All three HVDC terminals are rated 1250 MVA, which gives some reactive power capability at rated power. Different ratings for the separate terminals could however have been chosen depending on e.g. expected normal direction of power flow and need for direct transmission between the two countries. The HVDC transmission is done via two parallel cables operating at +/- 400 kV.

The wind turbines are full-power converter interfaced (back-to-back converters). All turbines have a chopper in the DC-link which is connected when the DC-voltage exceeds a certain level (1.2 pu). If the collection grid voltage drops the power generated by the turbine cannot be transferred to the grid, and the DC-link voltage will rise. Thus the purpose of the chopper is to consume excess energy in the DC-link during voltage dips, and thereby provide fault-ride-through capability. Each wind turbine is not modelled separately; instead one single 5 MW turbine is modelled and the rest of wind farm is represented by an aggregated model representing 199x5 MW turbines. The collection grid is a conventional AC-grid operated at 36 kV. A 1 km cable is added between the HVDC terminal and the single wind turbine.

The converters are two-level with LCL-filter at the AC-side and two capacitors at the DC-side. The capacitor mid-point is grounded. The currents through each of the switches are limited to 1.8 pu (referred to 1250 MVA), above which the switches are blocked. Conventional vector-oriented control with fast internal control loops for separate control of d- and q-axis current components is utilised [12]. Outer, slower control loops are added to control voltage and power. Referring to Fig. 1, converter C1 is controlling DC-voltage and reactive power on the AC-side. Converter C2 is controlling active and reactive power on the AC-side, but with DC-voltage droop on the active power controller. Converter Cwf is controlling AC-collection grid voltage magnitude and phase-angle.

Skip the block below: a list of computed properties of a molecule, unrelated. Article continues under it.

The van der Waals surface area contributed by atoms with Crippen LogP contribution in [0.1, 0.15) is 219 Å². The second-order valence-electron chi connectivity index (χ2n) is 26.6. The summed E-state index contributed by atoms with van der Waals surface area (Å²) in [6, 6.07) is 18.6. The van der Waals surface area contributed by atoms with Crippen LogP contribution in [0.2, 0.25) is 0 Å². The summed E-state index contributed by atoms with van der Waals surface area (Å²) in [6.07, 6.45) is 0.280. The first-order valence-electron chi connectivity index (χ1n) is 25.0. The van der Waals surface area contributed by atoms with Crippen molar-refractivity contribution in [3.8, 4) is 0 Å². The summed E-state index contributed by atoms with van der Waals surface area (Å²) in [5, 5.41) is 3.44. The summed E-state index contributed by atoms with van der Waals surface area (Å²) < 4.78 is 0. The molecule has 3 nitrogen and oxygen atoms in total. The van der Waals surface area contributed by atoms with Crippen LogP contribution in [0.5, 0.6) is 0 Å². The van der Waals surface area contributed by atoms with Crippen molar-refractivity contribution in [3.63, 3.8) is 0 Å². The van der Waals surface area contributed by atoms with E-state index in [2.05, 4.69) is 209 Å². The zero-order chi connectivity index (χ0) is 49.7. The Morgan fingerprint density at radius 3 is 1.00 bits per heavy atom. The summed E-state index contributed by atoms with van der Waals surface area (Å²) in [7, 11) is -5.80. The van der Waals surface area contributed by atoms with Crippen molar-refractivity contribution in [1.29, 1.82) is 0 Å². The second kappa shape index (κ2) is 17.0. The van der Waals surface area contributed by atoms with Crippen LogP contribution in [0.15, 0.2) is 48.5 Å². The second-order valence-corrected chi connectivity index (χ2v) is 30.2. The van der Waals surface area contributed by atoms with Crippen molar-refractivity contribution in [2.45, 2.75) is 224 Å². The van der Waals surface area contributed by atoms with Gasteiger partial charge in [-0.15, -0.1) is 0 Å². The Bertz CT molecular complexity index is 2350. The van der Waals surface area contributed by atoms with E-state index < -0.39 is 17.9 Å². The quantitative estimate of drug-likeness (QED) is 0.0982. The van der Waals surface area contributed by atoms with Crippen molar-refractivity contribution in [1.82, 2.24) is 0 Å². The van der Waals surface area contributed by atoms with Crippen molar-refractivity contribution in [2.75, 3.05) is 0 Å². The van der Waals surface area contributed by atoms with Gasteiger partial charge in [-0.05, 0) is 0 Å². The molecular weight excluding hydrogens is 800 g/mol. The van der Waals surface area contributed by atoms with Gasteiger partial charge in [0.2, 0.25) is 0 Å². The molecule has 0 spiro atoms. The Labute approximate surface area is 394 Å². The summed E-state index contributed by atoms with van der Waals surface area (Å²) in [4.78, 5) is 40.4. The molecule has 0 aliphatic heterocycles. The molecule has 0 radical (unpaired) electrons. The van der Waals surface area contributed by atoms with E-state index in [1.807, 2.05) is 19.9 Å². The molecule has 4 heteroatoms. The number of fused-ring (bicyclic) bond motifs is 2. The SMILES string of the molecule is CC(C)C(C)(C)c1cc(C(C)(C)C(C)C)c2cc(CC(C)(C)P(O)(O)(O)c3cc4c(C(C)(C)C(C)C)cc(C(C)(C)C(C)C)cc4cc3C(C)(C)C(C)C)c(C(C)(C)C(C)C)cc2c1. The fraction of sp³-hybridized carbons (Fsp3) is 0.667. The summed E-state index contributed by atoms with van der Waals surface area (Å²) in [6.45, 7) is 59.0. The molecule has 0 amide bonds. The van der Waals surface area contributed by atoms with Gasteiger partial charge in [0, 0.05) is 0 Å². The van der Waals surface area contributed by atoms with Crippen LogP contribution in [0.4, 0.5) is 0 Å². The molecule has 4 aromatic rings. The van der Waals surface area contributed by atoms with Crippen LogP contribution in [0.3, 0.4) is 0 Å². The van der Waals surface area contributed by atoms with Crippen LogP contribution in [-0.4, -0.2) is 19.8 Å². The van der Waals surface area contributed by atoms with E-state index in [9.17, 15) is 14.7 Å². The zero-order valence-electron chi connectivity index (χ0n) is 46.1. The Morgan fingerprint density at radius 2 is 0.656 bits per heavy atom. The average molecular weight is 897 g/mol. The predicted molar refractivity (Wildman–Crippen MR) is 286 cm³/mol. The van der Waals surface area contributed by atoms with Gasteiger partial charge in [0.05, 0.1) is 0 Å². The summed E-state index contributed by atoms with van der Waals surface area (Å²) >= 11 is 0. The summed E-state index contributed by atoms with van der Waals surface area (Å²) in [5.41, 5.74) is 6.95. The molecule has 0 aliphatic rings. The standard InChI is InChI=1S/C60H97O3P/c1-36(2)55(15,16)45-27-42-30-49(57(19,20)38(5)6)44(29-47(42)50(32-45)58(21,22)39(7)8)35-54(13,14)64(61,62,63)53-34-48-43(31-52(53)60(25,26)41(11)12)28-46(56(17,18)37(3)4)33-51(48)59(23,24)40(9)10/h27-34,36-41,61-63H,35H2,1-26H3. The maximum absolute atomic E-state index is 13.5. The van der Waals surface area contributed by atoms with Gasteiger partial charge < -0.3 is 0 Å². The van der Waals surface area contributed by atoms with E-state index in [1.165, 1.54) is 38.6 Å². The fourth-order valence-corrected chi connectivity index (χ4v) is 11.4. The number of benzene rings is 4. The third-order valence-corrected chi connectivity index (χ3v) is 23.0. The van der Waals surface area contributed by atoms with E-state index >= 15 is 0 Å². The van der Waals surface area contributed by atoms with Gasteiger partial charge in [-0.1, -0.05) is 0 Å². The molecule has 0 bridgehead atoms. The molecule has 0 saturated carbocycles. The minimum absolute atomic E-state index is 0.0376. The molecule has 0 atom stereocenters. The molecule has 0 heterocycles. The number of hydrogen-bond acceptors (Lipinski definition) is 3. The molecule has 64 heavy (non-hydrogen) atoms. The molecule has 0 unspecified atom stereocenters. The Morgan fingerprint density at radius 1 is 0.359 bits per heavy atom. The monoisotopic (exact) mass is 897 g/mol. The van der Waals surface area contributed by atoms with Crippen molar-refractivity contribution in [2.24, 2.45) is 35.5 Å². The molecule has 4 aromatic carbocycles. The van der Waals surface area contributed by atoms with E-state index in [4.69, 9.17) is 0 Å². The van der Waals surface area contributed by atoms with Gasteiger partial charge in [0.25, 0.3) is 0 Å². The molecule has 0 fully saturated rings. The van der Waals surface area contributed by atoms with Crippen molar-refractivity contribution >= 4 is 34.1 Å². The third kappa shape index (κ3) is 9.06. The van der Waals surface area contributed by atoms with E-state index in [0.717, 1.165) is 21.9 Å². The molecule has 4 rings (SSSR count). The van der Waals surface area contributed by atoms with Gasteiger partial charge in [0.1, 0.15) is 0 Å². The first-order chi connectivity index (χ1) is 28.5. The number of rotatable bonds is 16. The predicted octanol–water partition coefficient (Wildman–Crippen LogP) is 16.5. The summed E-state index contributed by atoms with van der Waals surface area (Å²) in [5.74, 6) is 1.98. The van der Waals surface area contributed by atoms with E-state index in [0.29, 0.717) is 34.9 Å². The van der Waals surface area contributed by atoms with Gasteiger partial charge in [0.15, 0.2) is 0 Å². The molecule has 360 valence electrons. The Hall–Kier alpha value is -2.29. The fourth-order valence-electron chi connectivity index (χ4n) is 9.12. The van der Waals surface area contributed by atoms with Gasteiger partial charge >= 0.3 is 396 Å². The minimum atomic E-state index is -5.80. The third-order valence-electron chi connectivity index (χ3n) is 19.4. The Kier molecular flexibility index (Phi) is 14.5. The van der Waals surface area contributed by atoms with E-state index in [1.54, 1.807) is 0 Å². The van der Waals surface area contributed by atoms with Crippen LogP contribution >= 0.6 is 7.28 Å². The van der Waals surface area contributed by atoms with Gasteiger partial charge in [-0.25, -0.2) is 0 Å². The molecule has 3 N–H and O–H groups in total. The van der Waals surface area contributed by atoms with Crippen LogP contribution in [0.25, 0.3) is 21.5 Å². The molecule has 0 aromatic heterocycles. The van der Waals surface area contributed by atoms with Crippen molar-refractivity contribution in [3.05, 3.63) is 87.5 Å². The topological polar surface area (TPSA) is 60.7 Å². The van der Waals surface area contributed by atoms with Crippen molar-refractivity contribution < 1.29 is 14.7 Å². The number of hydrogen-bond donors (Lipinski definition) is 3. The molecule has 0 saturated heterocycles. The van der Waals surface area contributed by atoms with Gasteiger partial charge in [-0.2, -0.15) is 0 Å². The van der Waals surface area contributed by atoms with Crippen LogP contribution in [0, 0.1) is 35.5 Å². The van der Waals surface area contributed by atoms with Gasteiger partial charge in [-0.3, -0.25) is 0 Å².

3. Fault in wind farm AC collection grid

The wind farm collection grid has only power electronics interfaced components. Therefore the dynamic characteristics are governed by the converters and corresponding controllers, and are highly

different from conventional grids. Most important, the grid is inertia-less, and the short-circuit current capability of the converters is only slightly larger than the nominal current. In this section the response to faults within the AC collection grid is studied.

3.1. Fault-ride-through capability during short circuit

The response of a single wind turbine to a two-phase short-circuit in the AC collection grid, 0.5 km away from its terminals, is shown in Fig 2, and the corresponding response to a three-phase short-circuit is shown in Fig. 3. Both fault starts at 1 s and last for 100 ms.

0.9 0.95 1 1.05 1.1 1.15 1.2 1.25 1.3

Time [s]

Figure 2: Response to two-phase short-circuit. (a): Wind turbine DC-link voltage (Udc,wt) and collection grid side AC-terminal voltage (Uac,wt). (b): Active power on collection grid side (Pwt) and turbine side (Pwtg) of a single wind turbine converter.